The vast majority of Americans belong to some type civil society group but in the Soviet Union, in contrast, any effort by individuals to join together independent of the government was brutally stamped out, leaving citizens in the new countries without the experience or the skills to advocate - and if necessary agitate - for their interests. - Marie Yovanovitch 📖 Lessons From The Edge. A memoir

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At your and other prodding I read Gogol's "Dead Souls", the Pavear and Volokhonsky translation, and I must say what a delightful read it was... a "poema" Gogol called it. I highly recommend it. I now have his Short Stories, by the same translators.

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Jun 3, 2023·edited Jun 3, 2023


just as the Soviet Union depended upon grain from what is now Ukraine. It's a bread basket.

So they need the economy, but they don't want it to be the Ukrainian economy.

It has to be part of a larger project, right?

If they had let the Ukrainian peasants just grow the grain, they would've had bigger yields than they did under collected by as agriculture. But collective by as agriculture meant that it was all under control, and it would be the Soviet Union, which would be in charge of the distribution and the exports, right? So the Ukrainian economy has to exist and has to not exist, which is a very brief way of referring to something that we have talked about before, which is the death of about 4 million inhabitants of Soviet Ukraine during the 1930s."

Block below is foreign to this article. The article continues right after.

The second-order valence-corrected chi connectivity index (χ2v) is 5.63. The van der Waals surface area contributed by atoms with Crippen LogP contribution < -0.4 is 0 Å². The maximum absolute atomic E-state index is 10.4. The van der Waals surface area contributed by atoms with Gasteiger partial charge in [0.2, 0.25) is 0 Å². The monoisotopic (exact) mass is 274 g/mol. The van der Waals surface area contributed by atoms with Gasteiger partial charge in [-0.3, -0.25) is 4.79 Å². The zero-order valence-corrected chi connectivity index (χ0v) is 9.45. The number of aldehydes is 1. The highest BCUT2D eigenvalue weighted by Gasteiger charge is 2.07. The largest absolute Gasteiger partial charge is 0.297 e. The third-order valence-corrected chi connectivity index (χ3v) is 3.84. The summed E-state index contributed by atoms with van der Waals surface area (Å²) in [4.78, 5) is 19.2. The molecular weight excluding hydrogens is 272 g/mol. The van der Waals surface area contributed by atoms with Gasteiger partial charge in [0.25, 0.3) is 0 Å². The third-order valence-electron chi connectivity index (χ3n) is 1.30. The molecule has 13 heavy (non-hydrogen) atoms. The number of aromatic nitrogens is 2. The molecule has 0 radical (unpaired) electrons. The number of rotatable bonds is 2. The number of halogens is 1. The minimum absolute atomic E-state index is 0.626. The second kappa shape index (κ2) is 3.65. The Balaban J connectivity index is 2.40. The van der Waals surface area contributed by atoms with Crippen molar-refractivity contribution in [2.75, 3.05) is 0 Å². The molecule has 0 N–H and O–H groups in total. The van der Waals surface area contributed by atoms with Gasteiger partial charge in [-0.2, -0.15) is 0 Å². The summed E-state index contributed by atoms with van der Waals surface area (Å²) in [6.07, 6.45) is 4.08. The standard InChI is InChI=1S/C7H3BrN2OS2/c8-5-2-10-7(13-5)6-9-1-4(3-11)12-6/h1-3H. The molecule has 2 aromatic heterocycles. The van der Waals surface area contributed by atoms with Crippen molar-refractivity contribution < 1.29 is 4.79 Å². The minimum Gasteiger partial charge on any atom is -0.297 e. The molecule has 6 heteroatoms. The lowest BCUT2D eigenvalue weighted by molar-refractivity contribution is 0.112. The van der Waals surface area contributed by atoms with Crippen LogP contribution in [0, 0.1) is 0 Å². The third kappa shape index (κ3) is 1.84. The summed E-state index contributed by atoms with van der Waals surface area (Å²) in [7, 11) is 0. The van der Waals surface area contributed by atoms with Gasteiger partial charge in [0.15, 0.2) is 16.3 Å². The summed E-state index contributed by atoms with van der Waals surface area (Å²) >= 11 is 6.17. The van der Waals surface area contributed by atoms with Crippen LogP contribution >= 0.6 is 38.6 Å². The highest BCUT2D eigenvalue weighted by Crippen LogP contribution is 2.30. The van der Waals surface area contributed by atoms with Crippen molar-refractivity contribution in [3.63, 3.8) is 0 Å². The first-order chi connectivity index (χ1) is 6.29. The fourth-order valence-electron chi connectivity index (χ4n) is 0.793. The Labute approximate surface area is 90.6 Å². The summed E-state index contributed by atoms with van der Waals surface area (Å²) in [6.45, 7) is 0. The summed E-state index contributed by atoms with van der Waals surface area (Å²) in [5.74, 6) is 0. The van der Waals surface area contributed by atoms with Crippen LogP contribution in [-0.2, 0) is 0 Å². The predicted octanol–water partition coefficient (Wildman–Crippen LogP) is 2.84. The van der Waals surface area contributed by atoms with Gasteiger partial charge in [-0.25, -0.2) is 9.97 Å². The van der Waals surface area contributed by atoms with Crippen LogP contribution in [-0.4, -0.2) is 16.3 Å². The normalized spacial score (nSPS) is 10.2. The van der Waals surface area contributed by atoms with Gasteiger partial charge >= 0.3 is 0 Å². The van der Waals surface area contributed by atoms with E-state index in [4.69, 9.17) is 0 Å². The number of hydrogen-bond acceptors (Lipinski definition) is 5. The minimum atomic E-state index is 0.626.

Seems, in a lot of respects, that this dilemma forms an unmendable fissure in the Soviet enterprise, dooming it to fail without blood & treasure asserting itself once again. Ukraine's people have seen that before, survived it before -- “Shche ne vmerla Ukraina”🇺🇦!

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How do I stop payments? My husband would like me to delete at least a few.

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Looking ahead to next lecture’s readings, I was unable to access Integration and Disintegration: Europe, Ukraine and the World because it is behind a paywall every place I looked. Maybe it would be possible to make it accessible to your paying subscribers? I don’t have access to Jstor and others of that ilk because I’m not affiliated to a university.

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What you have to say is extremely important and interesting. Reading your essays has been a highlight of my day. However, having had 15 years of higher education (UG -- World History and Chemistry majors, music and languages minor -- French, Chinese, and Russia; then Med School; then 3 Internships -- Internal Medicine, Neurology, and Psychiatry + another 2-1/2 years completely Psychiatry residency), I am finding it difficult to sit through yet another lecture. Is there a way that you can have someone go through your lectures and pull out the salient points and write them in essay form? I would greatly appreciate this! [BTW, I think it's possible that you may be familiar with some of my father's work, particularly "Power and Privilege". His name was Gerhard Lenski. I know that he did a fair amount of into Central and Eastern European societies. He also had a connection to Yale, having done his UG work there and received his PhD in Sociology there, as well. Please forgive me if I mentioned this before! Age 70 + memory issues.]

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